Cryptocurrencies have perplexed Muslim scholars for several years now.
Debates generally concerns its status as currency: Shari’ah principles forbid usury—lending money to make profits through interest—and prefer exchanges of goods to be backed by physical assets, like gold. But cryptocurrencies typically aren’t backed by physical assets, and people can make massive profits through interest, causing a stir within the Islamic finance community.
But a new paper released earlier this month might finally provide some clarity.
The paper, by Amanie Advisors, said that because ether is a utility token, which is mostly used to power the network, the Shari’ah laws around currency don’t apply.
But the scholars reserve judgment on particular uses of the Ethereum network. If specific tokens, for instance, are used to make profits from interest, then that wouldn’t be Shari’ah compliant.
And if Ethereum started being used as currency, then Amanie Advisors would need to take another look. They also said that both the Proof-of-Work and Proof-of-Stake mining mechanisms could be Shari’ah compliant, but Ethereum’s Proof-of-Stake mechanism is subject to review once work on it has been completed.
Though Amanie Advisors’ judgment is by no means enforceable, their opinion is influential. Amanie Advisors is a well-respected, moderate voice within the Islamic finance community, and the report could convince Muslim developers to develop apps on the network.
“It is easier for Islamic finance houses to produce certified products. Individuals who are more faith conscious can now engage without any doubt that the emerging tech is fully permissible to use,” says Atif Yaqub, a Muslim blockchain enthusiast who helped communicates the technical aspects of Ethereum to Amanie Advisors, and the Shari’ah understanding to Ethereum.
More conservative schools of thought may not accept Amanie’s judgment.
In a 2017 speech, Shaikh Haitham al-Haddad, a conservative Muslim scholar who sits on the UK’s Islamic Sharia Council, issued a fatwa on Bitcoin and other cryptocurrencies. But Yaqub says that Amanie and its scholars have a broad enough appeal for their scholarly opinion to be widely accepted.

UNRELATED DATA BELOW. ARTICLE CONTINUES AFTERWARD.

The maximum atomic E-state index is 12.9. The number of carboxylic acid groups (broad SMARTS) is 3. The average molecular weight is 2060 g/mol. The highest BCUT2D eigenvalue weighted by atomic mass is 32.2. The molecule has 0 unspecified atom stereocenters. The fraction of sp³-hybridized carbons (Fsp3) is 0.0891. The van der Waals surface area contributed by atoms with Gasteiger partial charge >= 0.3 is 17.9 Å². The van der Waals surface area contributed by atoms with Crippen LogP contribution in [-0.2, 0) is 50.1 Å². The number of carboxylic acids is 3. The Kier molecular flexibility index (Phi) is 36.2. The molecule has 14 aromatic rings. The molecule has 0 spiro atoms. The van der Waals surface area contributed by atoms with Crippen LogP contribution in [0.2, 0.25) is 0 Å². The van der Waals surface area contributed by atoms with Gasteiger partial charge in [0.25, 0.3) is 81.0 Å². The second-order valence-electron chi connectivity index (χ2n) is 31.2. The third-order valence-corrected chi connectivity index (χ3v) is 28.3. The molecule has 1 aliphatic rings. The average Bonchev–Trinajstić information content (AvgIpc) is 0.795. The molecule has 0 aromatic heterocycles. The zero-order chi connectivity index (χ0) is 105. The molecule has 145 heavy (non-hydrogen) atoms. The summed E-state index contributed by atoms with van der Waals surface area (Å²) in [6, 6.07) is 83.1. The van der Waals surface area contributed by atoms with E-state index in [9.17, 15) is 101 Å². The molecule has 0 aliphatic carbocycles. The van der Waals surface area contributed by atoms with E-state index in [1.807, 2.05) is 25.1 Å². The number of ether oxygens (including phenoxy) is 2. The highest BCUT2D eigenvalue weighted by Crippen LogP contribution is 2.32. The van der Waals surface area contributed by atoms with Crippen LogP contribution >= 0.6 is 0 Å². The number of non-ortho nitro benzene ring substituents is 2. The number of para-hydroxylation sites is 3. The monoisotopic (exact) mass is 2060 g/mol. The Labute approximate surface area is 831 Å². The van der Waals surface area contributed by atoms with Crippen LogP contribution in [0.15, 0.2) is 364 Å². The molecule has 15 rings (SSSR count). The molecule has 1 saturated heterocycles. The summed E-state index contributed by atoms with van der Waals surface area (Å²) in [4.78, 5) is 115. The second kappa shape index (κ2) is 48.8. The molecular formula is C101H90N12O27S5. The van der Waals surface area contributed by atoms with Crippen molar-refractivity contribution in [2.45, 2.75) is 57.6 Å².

Amanie Advisors’ chairman, Dr. Mohamed Ali Elgari, is a professor of Islamic Economics and the former Director of the Centre for Research in Islamic Economics at King Abdul Aziz University in Saudi Arabia.
The project started when Virgil Griffith, head of special projects at Ethereum, wrote a blog article last year saying that ether is more halal than bitcoin. Then, Yaqub ran into Griffith at a blockchain conference in Korea and talked to him about his blog article. Griffith, enthused, reach out to Amanie Advisors. They’ve been working together ever since.
The project has courted controversy last month when Coindesk accused Ethereum of courting investors from Saudi Arabia, which has a poor human-rights record. Griffith said that blockchain tech has generated a lot of interest from Saudi Arabian investors, but the interest has nothing to do with the country’s politics.
Yaqub’s own blockchain project, CLARITY, could stand to benefit from the judgment. Amanie’s judgment means that it’d be easier to connect Islamic Finance products into CLARITY’s ecosystem. But Yaqub tells CBNN that “the religious input was purely from Amanie and therefore no direct impact from my involvement.”